Lead contamination of campus water goes back further than previously indicated

(Slide through timeline for more information on the lead problem on campus) The issue of water contaminated with lead coming from Sacramento State’s drinking fountains and faucets goes back longer than the university had previously indicated, and a second phase of testing is set to begin.
Foran said he does not know what happened to the water sources in the Children’s Center, as he was told by the university that University Enterprises, Inc. — not Sac State — owns the Children’s Center, and would not allow Foran’s group to return, though he was told they would remediate the situation.
27 water sources were above 15 parts per billion, which is the EPA action level, meaning they legally must be shut off.
Additionally, the university sent out an email last week saying that after recent testing, all food establishments on campus have water sources under the EPA action level, but the final report on specific lead amounts have not come back.
Foran said the only responsible standard to use in his view is the California Public Health Goal, .2 ppb.
That’s a pretty big leap.” According to Foran, knowing where the untested sources are isn’t easy because the testing group was never provided with a comprehensive list of water sources on campus in the first place; the group made one on its own, and suspected it to be incomplete from the beginning.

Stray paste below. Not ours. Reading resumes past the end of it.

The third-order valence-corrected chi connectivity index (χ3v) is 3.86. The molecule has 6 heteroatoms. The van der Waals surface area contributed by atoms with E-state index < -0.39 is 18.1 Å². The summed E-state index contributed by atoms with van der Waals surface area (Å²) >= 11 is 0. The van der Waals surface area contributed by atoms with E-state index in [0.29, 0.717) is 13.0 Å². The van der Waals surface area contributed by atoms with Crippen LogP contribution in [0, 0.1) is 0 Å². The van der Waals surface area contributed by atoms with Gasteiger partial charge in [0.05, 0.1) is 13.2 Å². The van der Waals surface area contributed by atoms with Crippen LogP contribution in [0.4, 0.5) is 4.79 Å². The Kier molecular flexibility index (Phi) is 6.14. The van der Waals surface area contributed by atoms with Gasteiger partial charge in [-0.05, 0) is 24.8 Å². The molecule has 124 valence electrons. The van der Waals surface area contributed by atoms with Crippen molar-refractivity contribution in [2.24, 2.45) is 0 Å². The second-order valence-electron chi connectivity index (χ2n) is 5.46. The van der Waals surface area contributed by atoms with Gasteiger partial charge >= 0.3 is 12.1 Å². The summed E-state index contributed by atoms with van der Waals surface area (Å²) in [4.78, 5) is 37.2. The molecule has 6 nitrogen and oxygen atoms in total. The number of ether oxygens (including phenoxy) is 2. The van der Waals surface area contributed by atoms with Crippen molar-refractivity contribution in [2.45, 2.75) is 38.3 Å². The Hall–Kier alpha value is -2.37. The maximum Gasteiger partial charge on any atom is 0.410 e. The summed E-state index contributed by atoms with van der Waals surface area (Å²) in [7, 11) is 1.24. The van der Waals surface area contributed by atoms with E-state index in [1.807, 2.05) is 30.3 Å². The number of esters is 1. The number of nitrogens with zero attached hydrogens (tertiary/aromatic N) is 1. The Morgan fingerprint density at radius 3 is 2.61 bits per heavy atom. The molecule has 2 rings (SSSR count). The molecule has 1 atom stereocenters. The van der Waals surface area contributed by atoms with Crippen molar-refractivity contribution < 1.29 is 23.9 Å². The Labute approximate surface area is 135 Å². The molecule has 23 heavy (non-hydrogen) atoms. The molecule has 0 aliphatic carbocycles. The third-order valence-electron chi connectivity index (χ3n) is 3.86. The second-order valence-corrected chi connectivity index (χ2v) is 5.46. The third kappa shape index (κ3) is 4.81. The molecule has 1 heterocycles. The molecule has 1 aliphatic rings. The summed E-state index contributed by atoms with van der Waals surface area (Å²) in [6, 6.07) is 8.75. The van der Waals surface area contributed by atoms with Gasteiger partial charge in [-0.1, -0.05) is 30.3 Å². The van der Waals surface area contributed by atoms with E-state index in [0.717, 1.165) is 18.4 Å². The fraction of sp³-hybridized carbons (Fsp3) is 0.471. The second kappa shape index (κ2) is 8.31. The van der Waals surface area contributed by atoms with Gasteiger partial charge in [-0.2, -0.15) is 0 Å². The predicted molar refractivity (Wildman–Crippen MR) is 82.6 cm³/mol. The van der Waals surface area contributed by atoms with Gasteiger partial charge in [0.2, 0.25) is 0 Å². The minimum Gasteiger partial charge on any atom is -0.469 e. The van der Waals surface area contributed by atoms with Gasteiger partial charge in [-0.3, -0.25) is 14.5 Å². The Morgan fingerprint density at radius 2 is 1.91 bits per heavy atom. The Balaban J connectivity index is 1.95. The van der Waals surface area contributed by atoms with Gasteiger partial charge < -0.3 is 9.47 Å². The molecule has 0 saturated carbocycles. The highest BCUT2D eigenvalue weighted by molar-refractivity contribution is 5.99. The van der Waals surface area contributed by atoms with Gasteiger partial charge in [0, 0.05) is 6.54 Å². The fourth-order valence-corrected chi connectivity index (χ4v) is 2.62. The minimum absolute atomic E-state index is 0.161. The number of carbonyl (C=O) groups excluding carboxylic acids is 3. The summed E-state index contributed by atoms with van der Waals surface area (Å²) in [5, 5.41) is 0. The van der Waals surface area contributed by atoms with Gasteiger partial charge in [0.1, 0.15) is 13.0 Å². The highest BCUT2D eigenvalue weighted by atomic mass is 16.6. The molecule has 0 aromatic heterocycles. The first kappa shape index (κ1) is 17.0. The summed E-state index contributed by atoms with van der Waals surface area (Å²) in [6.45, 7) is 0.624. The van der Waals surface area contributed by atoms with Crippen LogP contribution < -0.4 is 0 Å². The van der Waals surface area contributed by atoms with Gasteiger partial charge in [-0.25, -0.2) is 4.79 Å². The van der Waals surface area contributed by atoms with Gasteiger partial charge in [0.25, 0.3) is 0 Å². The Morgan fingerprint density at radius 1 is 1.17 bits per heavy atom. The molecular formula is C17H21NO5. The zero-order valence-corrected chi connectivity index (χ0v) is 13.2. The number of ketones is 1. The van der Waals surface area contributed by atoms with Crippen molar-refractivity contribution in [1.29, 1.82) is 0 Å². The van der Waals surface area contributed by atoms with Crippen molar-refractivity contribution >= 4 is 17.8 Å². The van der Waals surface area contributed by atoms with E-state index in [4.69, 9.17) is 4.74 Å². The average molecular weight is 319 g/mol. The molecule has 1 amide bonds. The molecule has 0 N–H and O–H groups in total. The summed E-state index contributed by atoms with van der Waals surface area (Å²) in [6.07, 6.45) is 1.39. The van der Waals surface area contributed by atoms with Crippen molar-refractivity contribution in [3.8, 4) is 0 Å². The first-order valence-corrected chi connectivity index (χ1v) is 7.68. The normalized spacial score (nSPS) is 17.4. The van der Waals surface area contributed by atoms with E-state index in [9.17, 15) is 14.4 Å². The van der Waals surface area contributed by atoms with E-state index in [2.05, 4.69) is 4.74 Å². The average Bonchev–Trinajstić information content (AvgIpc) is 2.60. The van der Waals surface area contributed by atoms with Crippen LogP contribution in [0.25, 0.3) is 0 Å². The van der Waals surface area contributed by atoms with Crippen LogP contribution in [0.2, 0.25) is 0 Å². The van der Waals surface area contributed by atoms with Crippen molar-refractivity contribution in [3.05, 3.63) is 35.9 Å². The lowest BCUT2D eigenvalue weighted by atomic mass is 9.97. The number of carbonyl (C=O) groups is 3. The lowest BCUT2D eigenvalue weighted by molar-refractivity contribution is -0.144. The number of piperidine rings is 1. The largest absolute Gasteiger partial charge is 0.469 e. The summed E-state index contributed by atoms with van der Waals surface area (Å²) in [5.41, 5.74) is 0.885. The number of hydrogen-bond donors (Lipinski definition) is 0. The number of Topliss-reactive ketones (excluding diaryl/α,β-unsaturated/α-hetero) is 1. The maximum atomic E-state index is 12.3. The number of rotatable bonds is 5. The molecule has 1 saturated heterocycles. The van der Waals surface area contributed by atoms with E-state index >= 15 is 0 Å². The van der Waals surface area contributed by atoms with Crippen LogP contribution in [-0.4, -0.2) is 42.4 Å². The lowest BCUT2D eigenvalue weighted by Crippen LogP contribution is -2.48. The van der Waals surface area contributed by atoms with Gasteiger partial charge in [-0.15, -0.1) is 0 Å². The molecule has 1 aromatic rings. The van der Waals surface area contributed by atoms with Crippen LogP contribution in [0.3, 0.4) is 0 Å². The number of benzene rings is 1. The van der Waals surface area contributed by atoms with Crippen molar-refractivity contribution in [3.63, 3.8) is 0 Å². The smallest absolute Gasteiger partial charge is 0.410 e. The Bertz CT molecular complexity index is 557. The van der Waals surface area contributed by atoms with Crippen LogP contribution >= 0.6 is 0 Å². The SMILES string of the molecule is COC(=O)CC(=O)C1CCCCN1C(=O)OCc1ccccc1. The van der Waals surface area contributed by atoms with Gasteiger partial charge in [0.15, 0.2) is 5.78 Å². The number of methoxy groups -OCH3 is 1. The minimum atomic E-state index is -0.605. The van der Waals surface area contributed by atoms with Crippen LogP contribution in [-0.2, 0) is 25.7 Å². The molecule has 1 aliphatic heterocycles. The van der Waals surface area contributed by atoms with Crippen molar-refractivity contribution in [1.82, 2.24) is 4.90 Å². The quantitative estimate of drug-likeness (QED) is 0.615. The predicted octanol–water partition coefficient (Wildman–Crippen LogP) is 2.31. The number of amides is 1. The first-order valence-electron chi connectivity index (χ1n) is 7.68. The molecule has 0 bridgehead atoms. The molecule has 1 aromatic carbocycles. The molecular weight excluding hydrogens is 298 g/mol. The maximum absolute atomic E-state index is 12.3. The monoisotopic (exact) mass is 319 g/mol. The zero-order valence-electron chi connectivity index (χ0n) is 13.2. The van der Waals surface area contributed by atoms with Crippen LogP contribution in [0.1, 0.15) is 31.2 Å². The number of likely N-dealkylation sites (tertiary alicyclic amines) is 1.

When the testing group arrived there, it was told by officials that the suite dorm rooms could not be tested because residents were currently living there.
Sac State, under the direction of Parker, is choosing not to do so just yet without more comprehensive water testing.
Parker said at the time of the hiring that her goal was “using all professional standards in the profession of sampling, for occupational exposure, to make a definitive determination of what the water levels are first.” Foran believes that this step being taken by Parker and the university is unnecessary for multiple reasons.
“To me, the bigger issue here is that there are something on the order of almost 380 fountains and faucets on this campus that have lead concentrations above the California Public Health Goal,” Foran said.

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